An Unsavory Reality Check for Crude Bulls

Goldman recommends that traders ignore the technicals when it comes to crude oil

Bernie Schaeffer
Jun 5, 2017 at 12:04 PM
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It's hard to imagine a more clearly phrased clarion call for contrarian traders than the one made by an April 20 Bloomberg headline: "Goldman Says Ignore the Technical, Savor the Fundamental on Oil." But a closer read of the Goldman Sachs research note in question unearths a suggestion that traders might also want to go ahead and overlook the fundamentals, given the firm's view that gasoline demand "is probably being understated," per Bloomberg.

After considering the below chart, which tracks prices for Nymex-traded West Texas Intermediate (WTI) crude oil, we'd tend to agree that a bullish view on oil is more or less entirely dependent upon one's willingness to ignore the technicals. Currently, crude is threatening to break below an ascending trendline connecting most of its higher lows since last summer, while the May high occurred at the site of a descending trendline connecting previous peaks from February and April.

There's deeper significance to that May top than a freshly completed series of lower highs, too. Back on Nov. 30, when OPEC initially revealed its plans to curb output, oil prices topped out just below $50 per barrel -- and on May 25, the day before OPEC affirmed it would extend those production cuts, oil peaked within pennies of $50 just prior to its ensuing "sell the news" decline.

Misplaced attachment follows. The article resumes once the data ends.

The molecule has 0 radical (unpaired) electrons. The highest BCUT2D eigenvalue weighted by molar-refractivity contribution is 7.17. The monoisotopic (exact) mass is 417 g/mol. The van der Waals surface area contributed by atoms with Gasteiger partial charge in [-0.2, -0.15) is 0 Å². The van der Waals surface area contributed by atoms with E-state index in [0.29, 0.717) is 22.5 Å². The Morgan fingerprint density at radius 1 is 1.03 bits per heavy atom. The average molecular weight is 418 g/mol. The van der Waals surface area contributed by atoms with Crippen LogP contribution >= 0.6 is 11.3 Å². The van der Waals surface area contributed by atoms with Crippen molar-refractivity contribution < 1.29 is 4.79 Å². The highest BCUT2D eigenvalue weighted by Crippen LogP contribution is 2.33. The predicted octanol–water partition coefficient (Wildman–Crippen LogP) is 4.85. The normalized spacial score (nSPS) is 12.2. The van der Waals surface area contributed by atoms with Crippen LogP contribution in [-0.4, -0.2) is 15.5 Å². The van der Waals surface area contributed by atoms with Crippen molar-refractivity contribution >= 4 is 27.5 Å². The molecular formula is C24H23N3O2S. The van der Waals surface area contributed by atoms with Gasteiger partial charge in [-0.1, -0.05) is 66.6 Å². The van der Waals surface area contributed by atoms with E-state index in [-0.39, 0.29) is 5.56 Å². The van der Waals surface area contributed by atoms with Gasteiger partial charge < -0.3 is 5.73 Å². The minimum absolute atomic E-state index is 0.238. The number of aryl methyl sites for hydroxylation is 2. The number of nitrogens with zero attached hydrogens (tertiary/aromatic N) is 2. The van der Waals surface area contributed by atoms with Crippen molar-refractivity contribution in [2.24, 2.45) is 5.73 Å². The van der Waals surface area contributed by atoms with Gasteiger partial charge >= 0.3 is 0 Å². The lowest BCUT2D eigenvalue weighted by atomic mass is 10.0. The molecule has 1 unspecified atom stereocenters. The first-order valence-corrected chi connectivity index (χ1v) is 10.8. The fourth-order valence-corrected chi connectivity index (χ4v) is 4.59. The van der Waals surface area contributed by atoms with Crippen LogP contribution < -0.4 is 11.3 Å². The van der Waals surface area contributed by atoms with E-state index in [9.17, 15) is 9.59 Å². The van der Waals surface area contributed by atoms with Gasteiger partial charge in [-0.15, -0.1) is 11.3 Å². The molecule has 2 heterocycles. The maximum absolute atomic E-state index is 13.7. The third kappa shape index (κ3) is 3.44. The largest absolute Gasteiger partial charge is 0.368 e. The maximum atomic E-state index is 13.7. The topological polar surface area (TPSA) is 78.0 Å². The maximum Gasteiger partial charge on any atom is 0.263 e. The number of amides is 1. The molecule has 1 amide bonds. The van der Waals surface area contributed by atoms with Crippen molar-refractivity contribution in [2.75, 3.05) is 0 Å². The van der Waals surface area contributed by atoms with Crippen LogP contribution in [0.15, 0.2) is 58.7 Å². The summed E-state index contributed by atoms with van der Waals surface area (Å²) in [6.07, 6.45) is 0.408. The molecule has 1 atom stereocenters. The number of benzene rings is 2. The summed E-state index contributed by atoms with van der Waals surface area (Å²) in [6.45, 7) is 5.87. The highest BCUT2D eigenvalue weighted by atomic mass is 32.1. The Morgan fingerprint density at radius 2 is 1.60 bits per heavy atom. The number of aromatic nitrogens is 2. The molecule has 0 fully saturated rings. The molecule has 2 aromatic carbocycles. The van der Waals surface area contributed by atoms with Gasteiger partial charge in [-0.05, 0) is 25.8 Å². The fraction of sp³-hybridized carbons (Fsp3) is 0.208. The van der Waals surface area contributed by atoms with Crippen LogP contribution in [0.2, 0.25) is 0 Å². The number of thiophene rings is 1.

At its current levels, oil is treading in precarious territory. Not only is that ascending trendline of higher lows at risk, but crude is also trading just above its 320-day moving average (in pink on the chart below; this trendline contained the November low before providing support at the early May bottom). And nearby are a couple of key "round percentage return" price points; namely, $47.41 marks a 20% gain from the 52-week low, and the $49 level is 10% below the annual closing high.

An inability by oil to hold these chart levels in the short term would certainly be an indicator of more downside to come -- but for those who choose to "ignore the technicals," there's separate cause for concern from the weekly Commitments of Traders (CoT) reports, which have recently shown large speculators unwinding a 10-year high in net long positions on crude. Any confirmation of oil's recent technical weakness could prompt more selling from this group -- a fundamental development that would be unsavory, to say the least, for oil bulls.

spot crude prices 0601 sm


Subscribers to Bernie Schaeffer's Chart of the Week received this commentary on Sunday, June 4.

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